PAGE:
Student-athletes highlighted at Faculty Senate meeting


Professor of biomedical sciences, Tim Day, spoke about the academic performance of student athletes at Iowa State during Tuesday’s Faculty Senate meeting. The Faculty Senate consists of 82 representatives elected by the general faculty. 

Jake Dalbey

Athletics were featured prominently during Tuesday’s Faculty Senate meeting in order to report on the successes of the “student” within a student-athlete, specifically graduation trends.

Tim Day, faculty athletics representative and president-elect of the Faculty Senate, presented on the positive data trends that summarize student-athlete education statistics in 2016.

When compared to standard university students, who on average held a 2.99 GPA in the fall and a 2.97 GPA in the spring, student-athletes were able to hold a higher average GPA of 3.04 in the fall and 2.99 in the spring.

Success can also be seen when comparing student-athlete graduation rates over a six-year cohort, nearly 75 percent, to the 71 percent rate of normal university students.

“With this data, we ask, ‘Does the student body and athletic body match up with this data?’ And these numbers show this is the case,” Day said.

When looking at the NCAA’s required academic progress report (APR), which rates student-athlete university attendance out of 1,000, Day was excited to announce improvements to nearly every sport score. Day specifically highlighted the diving team, which consistently outperforms every athletic team in APR score.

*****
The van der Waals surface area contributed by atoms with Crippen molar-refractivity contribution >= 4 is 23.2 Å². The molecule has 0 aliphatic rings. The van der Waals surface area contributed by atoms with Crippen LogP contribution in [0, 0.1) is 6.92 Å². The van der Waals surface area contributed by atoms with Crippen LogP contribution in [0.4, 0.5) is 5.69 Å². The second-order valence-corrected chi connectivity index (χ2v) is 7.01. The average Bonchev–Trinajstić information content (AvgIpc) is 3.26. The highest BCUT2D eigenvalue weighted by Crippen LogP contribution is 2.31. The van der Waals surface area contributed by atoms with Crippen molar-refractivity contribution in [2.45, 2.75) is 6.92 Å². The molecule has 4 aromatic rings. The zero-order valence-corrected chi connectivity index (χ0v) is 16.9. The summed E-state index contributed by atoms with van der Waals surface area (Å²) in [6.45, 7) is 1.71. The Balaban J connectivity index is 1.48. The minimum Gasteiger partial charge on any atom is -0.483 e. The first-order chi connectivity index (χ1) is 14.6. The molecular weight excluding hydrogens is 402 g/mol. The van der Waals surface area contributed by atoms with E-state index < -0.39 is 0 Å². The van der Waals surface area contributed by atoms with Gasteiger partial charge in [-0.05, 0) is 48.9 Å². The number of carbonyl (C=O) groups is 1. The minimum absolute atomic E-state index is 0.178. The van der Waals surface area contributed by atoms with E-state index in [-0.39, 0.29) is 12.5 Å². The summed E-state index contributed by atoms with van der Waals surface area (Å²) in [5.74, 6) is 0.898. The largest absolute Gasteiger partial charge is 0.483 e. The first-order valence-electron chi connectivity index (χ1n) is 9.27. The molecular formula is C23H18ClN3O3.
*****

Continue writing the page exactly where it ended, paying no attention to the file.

“Diving are much like the kids in your class who are disappointed with a 99 percent and always wanting to get a 100 no matter the score,” Day said.

The Iowa State football team posted its highest APR score in the last six years, a feat Day described as unique given the recent changes to the coaching staff.

“Football will post its best number ever, which is especially positive with a new coach,” Day said. “What is often seen is a loss of retention when there’s a new coach but not in this case.”

To end his speech, Day praised the work of Iowa State wrestler Quean Smith and described his story as “not necessarily an athletic success but a success for Iowa State as a whole.”

Smith was featured in a story in the Iowa State Daily in March that detailed his lifestyle change after moving from Detroit to Iowa State under a wrestling scholarship.

Faculty Senate President Jonathan Sturm presented briefly on his updates to a meeting with Iowa State interim President Ben Allen.

Sturm said that Allen vocalized three goals for his time as president of the university. These included ensuring faculty remained engaged even during university budget cuts, retaining fundraising momentum and keeping Iowa State strong for the future.

The senate brought to discussion the removal of several Iowa State minors as well as the addition of both the newly proposed minor and certificate in data science, which were unanimously approved.

Discontinuation of the minor in athletic coaching was brought forward for discussion. Mainly due to confusion on what exactly the program entails, only UNI supports the minor out of the three Iowa regent universities.

The senate justified the change by adding that there were many outside resources that would allow students to receive certificates in the field.

The final minor change led to the discontinuation of the sports and recreation program. According to the senate, the minor no longer aligned with the department and takes away resources that could be used elsewhere.